Every now and then I'm asked when it's too late for someone to start in show business.
It's not really my place to tell anyone it's too late. But I should add a few caveats.
It is possible to write a spec feature script that gets bought. You can do that at any age. You will probably have to write at least ten spec scripts before you're writing well enough to sell your script. But no one cares how long it took you to write those ten scripts. I am not sure that young writers have any advantage in the spec feature department, except that as one gets older one gets less and less interested in pirates, by and large, and more interested in how families deal with pain. Studio execs would by and large rather buy a movie about pirates; movies about pain are a smaller market.
What's not so likely is getting into the business of being a pro writer. Particularly not a pro tv writer. Breaking in to TV requires a lot of free work writing specs; and they have to be up to date, so you can't take six months to write one. Then, if you break in, you're on staff working 14 hour days plus weekends. Unless you are prepared to structure your life to achieve your primary and dominating goal of working in TV, you probably won't. It is not quite so hard on your lifestyle to be a pro feature writer; they get more time to do their job. But you are relatively unlikely to get those jobs unless you're around, meeting producers, taking meetings; and you usually have to make a big spec sale in order to get on the shortlist.
So: can you break into TV at thirty? Yes. But it helps if you are just coming out of a childless divorce, and you're ready to move to LA at a moment's notice. If you've got young kids, and live in the same town as your parents, and love your day job, you will probably have to give up too much to do what you need to do to break in. It is probably only going to happen if you suddenly realized that you should never have given up your childhood dream of writing for the screen, and you are now ready to risk everything.
You cannot get into showbiz and expect to retain some level of comfort. You may, if you are successful, achieve a level of comfort. But you have to be willing to sacrifice it again.
Can you truly say you're willing to do that? And if so, why didn't you do it when you were 20? You need convincing answers to those questions, or you may be wasting your time.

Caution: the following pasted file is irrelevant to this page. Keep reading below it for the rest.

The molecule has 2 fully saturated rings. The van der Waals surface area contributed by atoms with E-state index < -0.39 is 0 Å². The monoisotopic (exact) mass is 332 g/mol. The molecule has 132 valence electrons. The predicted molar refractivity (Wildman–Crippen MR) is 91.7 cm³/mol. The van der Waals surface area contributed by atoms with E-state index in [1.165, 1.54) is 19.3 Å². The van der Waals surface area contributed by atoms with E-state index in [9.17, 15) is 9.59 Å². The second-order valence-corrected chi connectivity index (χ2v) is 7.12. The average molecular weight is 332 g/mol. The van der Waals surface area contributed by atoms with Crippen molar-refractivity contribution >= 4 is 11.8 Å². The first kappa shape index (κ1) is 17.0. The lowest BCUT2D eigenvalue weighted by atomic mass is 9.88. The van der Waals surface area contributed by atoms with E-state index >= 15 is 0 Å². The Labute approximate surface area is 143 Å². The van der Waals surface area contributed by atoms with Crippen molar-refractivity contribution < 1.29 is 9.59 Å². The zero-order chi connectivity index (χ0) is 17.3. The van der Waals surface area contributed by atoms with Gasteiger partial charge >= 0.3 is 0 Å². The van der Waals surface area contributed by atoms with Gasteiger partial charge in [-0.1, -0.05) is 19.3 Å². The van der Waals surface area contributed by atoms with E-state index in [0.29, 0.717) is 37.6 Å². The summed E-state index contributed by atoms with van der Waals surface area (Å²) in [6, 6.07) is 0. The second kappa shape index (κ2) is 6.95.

If your goal is to get something on screen, you might well think about writing a bestselling novel. Books aren't easy to get published, but they're a hell of a lot easier than getting your movie made. I don't know how many novels come out every year, but let's say it's 50,000. There are, say, 200 theatrical movies that come out per year, and most of those are commissioned. The math speaks for itself.
Thing is, people think
it's easier to write a feature than a novel. It's not particularly easier. Screenplays just look easier because they have fewer words, and perhaps because it's less work to watch a movie than to read a book. But many first time writers think they've written a wonderful screenplay when they have, in fact, written a bad screenplay. The form is less obvious; it has more hidden requirements. It is harder to learn to read a screenplay than to read a novel. Don't think that because you can imagine a wonderful movie in your head means you are one step away to being able to write a competent screenplay.
On the other hand, if what you want to do is write scripts in order to better appreciate
the movies you're seeing, in the way that ballet lessons, I am told, help you appreciate ballet, or if you want to shoot your own shorts just for fun, or to put on YouTube, then God bless you, go for it. Just be clear what your real goal is, and what the odds are against you.
well said Alex...hard to hear for a lot I'm sure, but more or less bang on the money
Thanks for the perspective--it reinforces my own suspicions that aiming at feature films makes more sense than TV for those of us who left our 20s behind.
That being said, it's kind of a shame. I think many writers have a lot more to say when they have a little mileage.
Of course, your mileage may vary.
On October 1st I'm going to start my first novel. It's a serial killer thriller. I'm going to write a page a day for a year. Right now that's not asking too much of myself, and is about all the time I can reasonably spare.
The thing about thriller books is that the longer they are, the more readers like them. They WANT you to take your time. They WANT you to milk the moment, to prolong the suspense. It gives them more bang for their buck.
I have always been a big fan of the roundabout way to getting a feature made. Novel-writing is one of the best ways. Because even if the book never gets optioned, you'll have had the book, and the money you made rom the book.
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